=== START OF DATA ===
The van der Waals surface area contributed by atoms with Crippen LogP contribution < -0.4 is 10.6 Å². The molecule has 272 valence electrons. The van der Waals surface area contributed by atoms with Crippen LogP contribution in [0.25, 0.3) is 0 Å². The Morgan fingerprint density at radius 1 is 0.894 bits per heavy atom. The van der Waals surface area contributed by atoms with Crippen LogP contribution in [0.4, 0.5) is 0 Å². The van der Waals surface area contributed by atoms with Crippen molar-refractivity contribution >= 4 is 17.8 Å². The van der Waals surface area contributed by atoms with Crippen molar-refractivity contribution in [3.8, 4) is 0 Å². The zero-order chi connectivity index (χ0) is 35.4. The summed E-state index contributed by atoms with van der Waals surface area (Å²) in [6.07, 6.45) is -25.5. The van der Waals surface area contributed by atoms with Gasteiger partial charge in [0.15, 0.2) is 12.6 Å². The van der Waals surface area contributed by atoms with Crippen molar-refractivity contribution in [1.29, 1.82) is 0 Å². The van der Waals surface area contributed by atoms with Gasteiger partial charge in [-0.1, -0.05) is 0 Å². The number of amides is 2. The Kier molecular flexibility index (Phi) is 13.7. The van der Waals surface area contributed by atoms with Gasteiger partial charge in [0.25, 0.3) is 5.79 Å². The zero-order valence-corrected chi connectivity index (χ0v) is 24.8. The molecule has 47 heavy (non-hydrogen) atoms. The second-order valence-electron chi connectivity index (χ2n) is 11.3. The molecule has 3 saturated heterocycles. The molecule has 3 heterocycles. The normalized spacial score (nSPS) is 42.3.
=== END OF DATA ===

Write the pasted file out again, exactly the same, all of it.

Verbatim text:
The van der Waals surface area contributed by atoms with Crippen LogP contribution < -0.4 is 10.6 Å². The molecule has 272 valence electrons. The van der Waals surface area contributed by atoms with Crippen LogP contribution in [0.25, 0.3) is 0 Å². The Morgan fingerprint density at radius 1 is 0.894 bits per heavy atom. The van der Waals surface area contributed by atoms with Crippen LogP contribution in [0.4, 0.5) is 0 Å². The van der Waals surface area contributed by atoms with Crippen molar-refractivity contribution >= 4 is 17.8 Å². The van der Waals surface area contributed by atoms with Crippen molar-refractivity contribution in [3.8, 4) is 0 Å². The zero-order chi connectivity index (χ0) is 35.4. The summed E-state index contributed by atoms with van der Waals surface area (Å²) in [6.07, 6.45) is -25.5. The van der Waals surface area contributed by atoms with Gasteiger partial charge in [0.15, 0.2) is 12.6 Å². The van der Waals surface area contributed by atoms with Crippen molar-refractivity contribution in [1.29, 1.82) is 0 Å². The van der Waals surface area contributed by atoms with Gasteiger partial charge in [-0.1, -0.05) is 0 Å². The number of amides is 2. The Kier molecular flexibility index (Phi) is 13.7. The van der Waals surface area contributed by atoms with Gasteiger partial charge in [0.25, 0.3) is 5.79 Å². The zero-order valence-corrected chi connectivity index (χ0v) is 24.8. The molecule has 47 heavy (non-hydrogen) atoms. The second-order valence-electron chi connectivity index (χ2n) is 11.3. The molecule has 3 saturated heterocycles. The molecule has 3 heterocycles. The normalized spacial score (nSPS) is 42.3.